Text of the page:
“Guys, hang on!” Austin shouted.

The chariot plunged to avoid the Colossus’s swinging rudder. Without Austin’s warning, I would have been left in midair still arguing with my projectile.

“So you’re made from Dodona oak,” I guessed. “Is that why you talk?”

FORSOOTH, said the arrow.

“Apollo!” Kayla said. “I’m not sure why you’re talking to that arrow, but—”

From our right came a reverberating WHANG! like a snapped power line hitting a metal roof. In a flash of silver light, the camp’s magical barriers collapsed. The Colossus lurched forward and brought his foot down on the dining pavilion, smashing it to rubble like so many children’s blocks.

“But that just happened,” Kayla said with a sigh.

The Colossus raised his rudder in triumph. He marched inland, ignoring the campers who were running around his feet. Valentina Diaz launched a ballista missile into his groin. (Again, I had to wince in sympathy.) Harley and Connor Stoll kept blowtorching his feet, to no effect. Nyssa, Malcolm, and Chiron hastily ran a trip line of steel cable across the statue’s path, but they would never have time to anchor it properly.

I turned to Kayla. “You can’t hear this arrow talking?”

Judging from her wide eyes, I guessed the answer was, No, and does hallucinating run in the family?

“Never mind.” I looked at the arrow. “What would you suggest, O Wise Missile of Dodona? My quiver is empty.”

The arrow’s point dipped toward the statue’s left arm. LO, THE ARMPIT DOTH HOLD THE ARROWS THOU NEEDEST!

Kayla yelled, “Colossus is heading for the cabins!”

“Armpit!” I told Austin. “Flieth—er, fly for the armpit!”

That wasn’t an order one heard much in combat, but Austin spurred the pegasi into a steep ascent. We buzzed the forest of arrows sticking out of the Colossus’s arm seam, but I completely overestimated my mortal hand-eye coordination. I lunged for the shafts and came up empty.

Kayla was more agile. She snagged a fistful but screamed when she yanked them free.

I pulled her to safety. Her hand was bleeding badly, cut from the high-speed grab.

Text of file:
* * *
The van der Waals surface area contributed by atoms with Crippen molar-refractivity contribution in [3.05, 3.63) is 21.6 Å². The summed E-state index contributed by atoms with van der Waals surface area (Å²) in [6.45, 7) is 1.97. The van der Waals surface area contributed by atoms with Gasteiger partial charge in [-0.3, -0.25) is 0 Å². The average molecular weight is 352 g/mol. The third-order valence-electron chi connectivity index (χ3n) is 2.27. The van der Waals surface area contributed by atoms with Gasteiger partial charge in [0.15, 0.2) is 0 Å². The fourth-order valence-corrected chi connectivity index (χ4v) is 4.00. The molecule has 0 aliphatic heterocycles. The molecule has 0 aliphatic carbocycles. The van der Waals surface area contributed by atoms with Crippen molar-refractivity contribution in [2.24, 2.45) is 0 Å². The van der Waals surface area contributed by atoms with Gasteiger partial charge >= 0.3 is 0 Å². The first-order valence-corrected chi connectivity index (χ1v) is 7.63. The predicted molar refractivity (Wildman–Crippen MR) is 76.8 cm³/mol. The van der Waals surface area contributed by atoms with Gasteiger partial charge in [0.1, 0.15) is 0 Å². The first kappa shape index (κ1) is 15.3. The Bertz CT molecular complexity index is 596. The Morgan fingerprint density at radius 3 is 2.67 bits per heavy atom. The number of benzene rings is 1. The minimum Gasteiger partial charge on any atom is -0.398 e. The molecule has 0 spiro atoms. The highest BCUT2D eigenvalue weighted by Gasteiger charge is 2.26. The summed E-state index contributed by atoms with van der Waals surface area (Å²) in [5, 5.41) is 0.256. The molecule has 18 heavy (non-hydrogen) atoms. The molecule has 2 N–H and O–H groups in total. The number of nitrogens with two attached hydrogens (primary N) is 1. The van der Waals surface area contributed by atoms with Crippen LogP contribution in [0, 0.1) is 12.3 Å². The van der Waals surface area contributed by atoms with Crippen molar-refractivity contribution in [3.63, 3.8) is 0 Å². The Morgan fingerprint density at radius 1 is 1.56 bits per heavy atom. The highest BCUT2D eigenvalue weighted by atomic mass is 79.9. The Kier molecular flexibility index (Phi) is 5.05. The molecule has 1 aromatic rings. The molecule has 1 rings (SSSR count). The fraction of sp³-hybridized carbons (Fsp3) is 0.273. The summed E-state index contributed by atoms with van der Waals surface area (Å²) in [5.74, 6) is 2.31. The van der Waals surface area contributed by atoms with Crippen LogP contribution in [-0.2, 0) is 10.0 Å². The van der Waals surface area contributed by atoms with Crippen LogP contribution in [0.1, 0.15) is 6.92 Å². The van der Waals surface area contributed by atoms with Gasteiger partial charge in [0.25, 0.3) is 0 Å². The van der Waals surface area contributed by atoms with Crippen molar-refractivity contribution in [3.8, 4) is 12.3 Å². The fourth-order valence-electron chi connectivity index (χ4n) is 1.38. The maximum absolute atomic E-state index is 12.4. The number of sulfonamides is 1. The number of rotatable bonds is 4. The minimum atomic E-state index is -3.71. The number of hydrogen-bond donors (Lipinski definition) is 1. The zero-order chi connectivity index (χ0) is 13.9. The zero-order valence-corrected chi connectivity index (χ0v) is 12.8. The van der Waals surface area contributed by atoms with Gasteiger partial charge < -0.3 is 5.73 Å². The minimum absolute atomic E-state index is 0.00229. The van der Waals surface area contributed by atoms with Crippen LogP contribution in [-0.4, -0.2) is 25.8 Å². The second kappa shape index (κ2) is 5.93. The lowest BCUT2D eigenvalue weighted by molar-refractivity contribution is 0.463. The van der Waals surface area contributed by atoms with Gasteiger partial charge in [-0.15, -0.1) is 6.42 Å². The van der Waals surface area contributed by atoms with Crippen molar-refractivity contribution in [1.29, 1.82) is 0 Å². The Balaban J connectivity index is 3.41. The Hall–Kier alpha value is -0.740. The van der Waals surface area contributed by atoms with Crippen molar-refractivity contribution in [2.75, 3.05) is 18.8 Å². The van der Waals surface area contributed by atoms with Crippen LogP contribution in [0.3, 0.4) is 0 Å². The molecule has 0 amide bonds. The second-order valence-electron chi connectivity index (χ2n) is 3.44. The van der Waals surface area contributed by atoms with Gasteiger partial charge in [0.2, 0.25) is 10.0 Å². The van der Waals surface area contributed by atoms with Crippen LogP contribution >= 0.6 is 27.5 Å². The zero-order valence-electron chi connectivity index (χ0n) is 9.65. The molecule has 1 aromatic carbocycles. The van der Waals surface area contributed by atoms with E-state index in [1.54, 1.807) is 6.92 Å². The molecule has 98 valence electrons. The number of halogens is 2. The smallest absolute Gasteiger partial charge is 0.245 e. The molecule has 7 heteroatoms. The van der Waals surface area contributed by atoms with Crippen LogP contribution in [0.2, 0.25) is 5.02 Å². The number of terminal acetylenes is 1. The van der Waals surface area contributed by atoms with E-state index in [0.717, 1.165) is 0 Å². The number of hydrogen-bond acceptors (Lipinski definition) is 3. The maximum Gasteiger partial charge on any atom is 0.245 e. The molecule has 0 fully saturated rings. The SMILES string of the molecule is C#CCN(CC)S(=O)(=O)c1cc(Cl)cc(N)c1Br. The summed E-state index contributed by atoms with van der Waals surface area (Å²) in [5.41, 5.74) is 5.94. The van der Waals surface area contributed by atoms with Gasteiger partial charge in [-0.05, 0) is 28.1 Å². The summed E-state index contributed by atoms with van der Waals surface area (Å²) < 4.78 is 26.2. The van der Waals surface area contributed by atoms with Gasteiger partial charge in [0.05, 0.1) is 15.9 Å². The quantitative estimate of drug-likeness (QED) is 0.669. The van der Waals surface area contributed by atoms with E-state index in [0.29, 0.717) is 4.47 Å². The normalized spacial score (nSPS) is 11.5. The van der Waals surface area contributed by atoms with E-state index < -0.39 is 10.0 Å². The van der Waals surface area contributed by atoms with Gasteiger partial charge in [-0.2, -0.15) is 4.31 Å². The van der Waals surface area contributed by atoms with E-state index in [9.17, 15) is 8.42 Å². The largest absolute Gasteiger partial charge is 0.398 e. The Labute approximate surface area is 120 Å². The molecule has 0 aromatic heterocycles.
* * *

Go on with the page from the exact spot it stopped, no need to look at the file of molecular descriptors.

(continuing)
“I’m fine!” Kayla yelped. Her fingers were clenched, splattering drops of red all over the chariot’s floor. “Take the arrows.”

I did. I tugged the Brazilian-flag bandana from around my neck and gave it to her. “Bind your hand,” I ordered. “There’s some ambrosia in my coat pocket.”

“Don’t worry about me.” Kayla’s face was as green as her hair. “Make the shot! Hurry!”

I inspected the arrows. My heart sank. Only one of the missiles was unbroken, and its shaft was warped. It would be almost impossible to shoot.

I looked again at the talking arrow.


I tried. I opened my mouth, but the proper words of enchantment were gone from my mind. As I feared, Lester Papadopoulos simply did not possess the power. “I can’t!”


“The enchantment does not start plaguey, plaguey, plaguey!”

“Who are you talking to?” Austin demanded.

“My arrow! I—I need more time.”

“We don’t have more time!” Kayla pointed with her wrapped bloody hand.

The Colossus was only a few steps away from the central green. I wasn’t sure the demigods even realized how much danger they were in. The Colossus could do much more than just flatten buildings. If he destroyed the central hearth, the sacred shrine of Hestia, he would extinguish the very soul of the camp. The valley would be cursed and uninhabitable for generations. Camp Half-Blood would cease to exist.

I realized I had failed. My plan would take much too long, if I could even remember how to make a plague arrow. This was my punishment for breaking an oath on the River Styx.

Then, from somewhere above us, a voice yelled, “Hey, Bronze Butt!”

Over the Colossus’s head, a cloud of darkness formed like a cartoon dialogue bubble. Out of the shadows dropped a furry black monster dog—a hellhound—and astride his back was a young man with a glowing bronze sword.

The weekend was here. Percy Jackson had arrived.

Hey, look! It’s Percy

Least he could do was help out

Taught him everything

I WAS TOO SURPRISED TO SPEAK. Otherwise I would have warned Percy what was about to happen.

Hellhounds are not fond of heights. When startled, they respond in a predictable way. The moment Percy’s faithful pet landed on top of the moving Colossus, she yelped and proceeded to wee-wee on said Colossus’s head. The statue froze and looked up, no doubt wondering what was trickling down his imperial sideburns.